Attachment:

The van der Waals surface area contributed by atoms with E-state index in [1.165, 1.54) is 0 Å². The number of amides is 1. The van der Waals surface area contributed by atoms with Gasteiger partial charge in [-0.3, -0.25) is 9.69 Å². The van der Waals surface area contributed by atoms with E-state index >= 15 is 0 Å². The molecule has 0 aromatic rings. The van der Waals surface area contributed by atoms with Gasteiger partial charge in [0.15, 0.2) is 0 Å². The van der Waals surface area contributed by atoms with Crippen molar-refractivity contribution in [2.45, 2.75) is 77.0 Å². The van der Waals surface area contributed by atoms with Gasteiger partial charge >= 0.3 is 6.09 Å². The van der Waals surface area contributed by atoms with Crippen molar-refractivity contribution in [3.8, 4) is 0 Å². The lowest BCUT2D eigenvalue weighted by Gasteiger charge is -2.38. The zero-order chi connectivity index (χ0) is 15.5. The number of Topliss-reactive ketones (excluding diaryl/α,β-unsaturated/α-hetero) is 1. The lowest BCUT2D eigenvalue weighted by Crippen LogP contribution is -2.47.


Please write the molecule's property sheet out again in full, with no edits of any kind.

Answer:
The van der Waals surface area contributed by atoms with E-state index in [1.165, 1.54) is 0 Å². The number of amides is 1. The van der Waals surface area contributed by atoms with Gasteiger partial charge in [-0.3, -0.25) is 9.69 Å². The van der Waals surface area contributed by atoms with E-state index >= 15 is 0 Å². The molecule has 0 aromatic rings. The van der Waals surface area contributed by atoms with Gasteiger partial charge in [0.15, 0.2) is 0 Å². The van der Waals surface area contributed by atoms with Crippen molar-refractivity contribution in [2.45, 2.75) is 77.0 Å². The van der Waals surface area contributed by atoms with Gasteiger partial charge >= 0.3 is 6.09 Å². The van der Waals surface area contributed by atoms with Crippen molar-refractivity contribution in [3.8, 4) is 0 Å². The lowest BCUT2D eigenvalue weighted by Gasteiger charge is -2.38. The zero-order chi connectivity index (χ0) is 15.5. The number of Topliss-reactive ketones (excluding diaryl/α,β-unsaturated/α-hetero) is 1. The lowest BCUT2D eigenvalue weighted by Crippen LogP contribution is -2.47.